Why? Asserting that women’s underrepresentation is not a “men-versus-women” problem, the authors say that men and women alike “hold implicit biases about gender that shape their attitudes and behavior, including the tendency to think of -- and reference -- men rather than women as experts.” And when that happens, they say, “the profession loses out on the expertise and perspective they have to offer -- some of it directly related to women’s different experiences in life and some of it simply because roughly one-third of the available expertise is missing. The absence of women also reinforces stereotypes about who is an expert. If we could increase the volume of voices of women in our discipline, we could diversify and strengthen our science.”

Women Also Know Stuff’s creators felt that their experience and witnessing of that implicit bias had reached a “tipping point” in 2016, when they launched the initiative. Founding board member Samara Klar, an assistant professor of political science at the University of Arizona, launched the first version of the website after seeing both a conference program with a nearly all-male lineup and a news article asking six white, male political scientists about the then-upcoming presidential election.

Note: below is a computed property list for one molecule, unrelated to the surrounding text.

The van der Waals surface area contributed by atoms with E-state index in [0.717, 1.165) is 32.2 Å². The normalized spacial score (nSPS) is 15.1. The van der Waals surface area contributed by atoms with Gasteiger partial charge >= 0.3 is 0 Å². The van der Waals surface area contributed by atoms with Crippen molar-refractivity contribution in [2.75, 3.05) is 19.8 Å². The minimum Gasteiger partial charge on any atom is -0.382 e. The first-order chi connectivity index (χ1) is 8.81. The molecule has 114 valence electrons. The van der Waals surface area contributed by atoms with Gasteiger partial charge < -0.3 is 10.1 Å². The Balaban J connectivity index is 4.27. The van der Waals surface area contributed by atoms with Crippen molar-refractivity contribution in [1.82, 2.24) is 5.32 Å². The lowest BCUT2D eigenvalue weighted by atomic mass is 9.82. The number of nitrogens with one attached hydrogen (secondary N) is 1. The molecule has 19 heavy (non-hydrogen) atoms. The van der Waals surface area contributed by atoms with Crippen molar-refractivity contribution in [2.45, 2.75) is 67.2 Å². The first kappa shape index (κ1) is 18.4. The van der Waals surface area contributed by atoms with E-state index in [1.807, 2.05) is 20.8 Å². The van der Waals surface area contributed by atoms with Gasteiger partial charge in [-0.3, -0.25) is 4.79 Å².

Klar and those who became her nine fellow board members -- the authors of the article -- hope their website will be of use to scholars as well as journalists. The editorial board in its diversity also embodies “the fact that women have a range of skills and identities that further the production of knowledge in the discipline and the larger public discourse,” they say.

Women in the database contribute to that, with their expertise in more than 80 topical areas. The list thus far has been viewed 80,000 times by more than 15,000 unique visitors, and the Twitter account @womenalsoknow has more than 10,000 followers. It’s faced its share of trolls, the authors say, and work on the initiative is the kind of “stereotypical” service that institutions are likely to ignore in their reward structures. Yet “we remain convinced that the work is both necessary and worthwhile,” the authors say, noting that bringing women together in solidarity and strength is yet another aim.